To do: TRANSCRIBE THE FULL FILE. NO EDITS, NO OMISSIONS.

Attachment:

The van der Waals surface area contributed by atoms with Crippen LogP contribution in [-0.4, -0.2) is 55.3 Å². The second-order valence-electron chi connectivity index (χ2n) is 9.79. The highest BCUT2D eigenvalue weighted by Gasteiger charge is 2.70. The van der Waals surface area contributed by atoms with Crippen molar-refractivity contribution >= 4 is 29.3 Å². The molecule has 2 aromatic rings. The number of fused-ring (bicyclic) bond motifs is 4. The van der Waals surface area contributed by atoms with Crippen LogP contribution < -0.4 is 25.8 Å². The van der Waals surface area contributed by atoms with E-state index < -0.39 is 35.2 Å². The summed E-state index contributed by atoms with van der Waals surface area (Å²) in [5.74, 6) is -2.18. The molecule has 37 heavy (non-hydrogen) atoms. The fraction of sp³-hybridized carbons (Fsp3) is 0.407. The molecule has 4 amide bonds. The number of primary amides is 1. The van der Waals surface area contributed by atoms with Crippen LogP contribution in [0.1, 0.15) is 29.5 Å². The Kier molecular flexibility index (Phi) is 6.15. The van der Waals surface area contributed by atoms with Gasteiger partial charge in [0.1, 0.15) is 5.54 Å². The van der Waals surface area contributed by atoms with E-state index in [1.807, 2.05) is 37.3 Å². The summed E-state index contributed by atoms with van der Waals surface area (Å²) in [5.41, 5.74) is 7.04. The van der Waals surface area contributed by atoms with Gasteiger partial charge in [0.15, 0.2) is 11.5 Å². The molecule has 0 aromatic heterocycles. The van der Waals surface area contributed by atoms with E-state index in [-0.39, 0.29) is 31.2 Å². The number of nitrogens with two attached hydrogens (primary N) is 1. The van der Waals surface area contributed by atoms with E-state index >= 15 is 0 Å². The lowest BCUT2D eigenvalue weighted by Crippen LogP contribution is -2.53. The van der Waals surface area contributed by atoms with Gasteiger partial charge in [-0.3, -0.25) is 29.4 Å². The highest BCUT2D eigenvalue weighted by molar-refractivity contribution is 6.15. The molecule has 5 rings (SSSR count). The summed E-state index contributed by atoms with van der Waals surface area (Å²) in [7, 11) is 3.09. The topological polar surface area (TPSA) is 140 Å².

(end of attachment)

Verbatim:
The van der Waals surface area contributed by atoms with Crippen LogP contribution in [-0.4, -0.2) is 55.3 Å². The second-order valence-electron chi connectivity index (χ2n) is 9.79. The highest BCUT2D eigenvalue weighted by Gasteiger charge is 2.70. The van der Waals surface area contributed by atoms with Crippen molar-refractivity contribution >= 4 is 29.3 Å². The molecule has 2 aromatic rings. The number of fused-ring (bicyclic) bond motifs is 4. The van der Waals surface area contributed by atoms with Crippen LogP contribution < -0.4 is 25.8 Å². The van der Waals surface area contributed by atoms with E-state index < -0.39 is 35.2 Å². The summed E-state index contributed by atoms with van der Waals surface area (Å²) in [5.74, 6) is -2.18. The molecule has 37 heavy (non-hydrogen) atoms. The fraction of sp³-hybridized carbons (Fsp3) is 0.407. The molecule has 4 amide bonds. The number of primary amides is 1. The van der Waals surface area contributed by atoms with Crippen LogP contribution in [0.1, 0.15) is 29.5 Å². The Kier molecular flexibility index (Phi) is 6.15. The van der Waals surface area contributed by atoms with Gasteiger partial charge in [0.1, 0.15) is 5.54 Å². The van der Waals surface area contributed by atoms with E-state index in [1.807, 2.05) is 37.3 Å². The summed E-state index contributed by atoms with van der Waals surface area (Å²) in [5.41, 5.74) is 7.04. The van der Waals surface area contributed by atoms with Gasteiger partial charge in [0.15, 0.2) is 11.5 Å². The molecule has 0 aromatic heterocycles. The van der Waals surface area contributed by atoms with E-state index in [-0.39, 0.29) is 31.2 Å². The number of nitrogens with two attached hydrogens (primary N) is 1. The van der Waals surface area contributed by atoms with E-state index >= 15 is 0 Å². The lowest BCUT2D eigenvalue weighted by Crippen LogP contribution is -2.53. The van der Waals surface area contributed by atoms with Gasteiger partial charge in [-0.3, -0.25) is 29.4 Å². The highest BCUT2D eigenvalue weighted by molar-refractivity contribution is 6.15. The molecule has 5 rings (SSSR count). The summed E-state index contributed by atoms with van der Waals surface area (Å²) in [7, 11) is 3.09. The topological polar surface area (TPSA) is 140 Å².